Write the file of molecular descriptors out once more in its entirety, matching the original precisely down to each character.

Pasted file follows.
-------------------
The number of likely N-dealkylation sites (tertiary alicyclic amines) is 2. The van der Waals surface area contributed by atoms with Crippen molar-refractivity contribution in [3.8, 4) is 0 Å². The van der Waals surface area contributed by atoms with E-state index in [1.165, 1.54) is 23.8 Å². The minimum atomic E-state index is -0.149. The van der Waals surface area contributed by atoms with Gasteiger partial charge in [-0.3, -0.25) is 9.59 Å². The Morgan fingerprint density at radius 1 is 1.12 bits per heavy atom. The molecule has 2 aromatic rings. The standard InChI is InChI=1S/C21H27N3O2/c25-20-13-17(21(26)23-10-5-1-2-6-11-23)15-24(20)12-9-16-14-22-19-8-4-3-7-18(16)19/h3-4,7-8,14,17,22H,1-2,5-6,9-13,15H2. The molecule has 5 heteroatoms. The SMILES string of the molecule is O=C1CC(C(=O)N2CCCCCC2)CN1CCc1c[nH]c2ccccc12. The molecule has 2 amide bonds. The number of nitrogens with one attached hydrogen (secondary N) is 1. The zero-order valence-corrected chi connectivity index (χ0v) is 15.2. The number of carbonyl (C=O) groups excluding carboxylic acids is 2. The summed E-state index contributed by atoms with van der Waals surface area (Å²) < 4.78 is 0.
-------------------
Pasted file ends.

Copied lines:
The number of likely N-dealkylation sites (tertiary alicyclic amines) is 2. The van der Waals surface area contributed by atoms with Crippen molar-refractivity contribution in [3.8, 4) is 0 Å². The van der Waals surface area contributed by atoms with E-state index in [1.165, 1.54) is 23.8 Å². The minimum atomic E-state index is -0.149. The van der Waals surface area contributed by atoms with Gasteiger partial charge in [-0.3, -0.25) is 9.59 Å². The Morgan fingerprint density at radius 1 is 1.12 bits per heavy atom. The molecule has 2 aromatic rings. The standard InChI is InChI=1S/C21H27N3O2/c25-20-13-17(21(26)23-10-5-1-2-6-11-23)15-24(20)12-9-16-14-22-19-8-4-3-7-18(16)19/h3-4,7-8,14,17,22H,1-2,5-6,9-13,15H2. The molecule has 5 heteroatoms. The SMILES string of the molecule is O=C1CC(C(=O)N2CCCCCC2)CN1CCc1c[nH]c2ccccc12. The molecule has 2 amide bonds. The number of nitrogens with one attached hydrogen (secondary N) is 1. The zero-order valence-corrected chi connectivity index (χ0v) is 15.2. The number of carbonyl (C=O) groups excluding carboxylic acids is 2. The summed E-state index contributed by atoms with van der Waals surface area (Å²) < 4.78 is 0.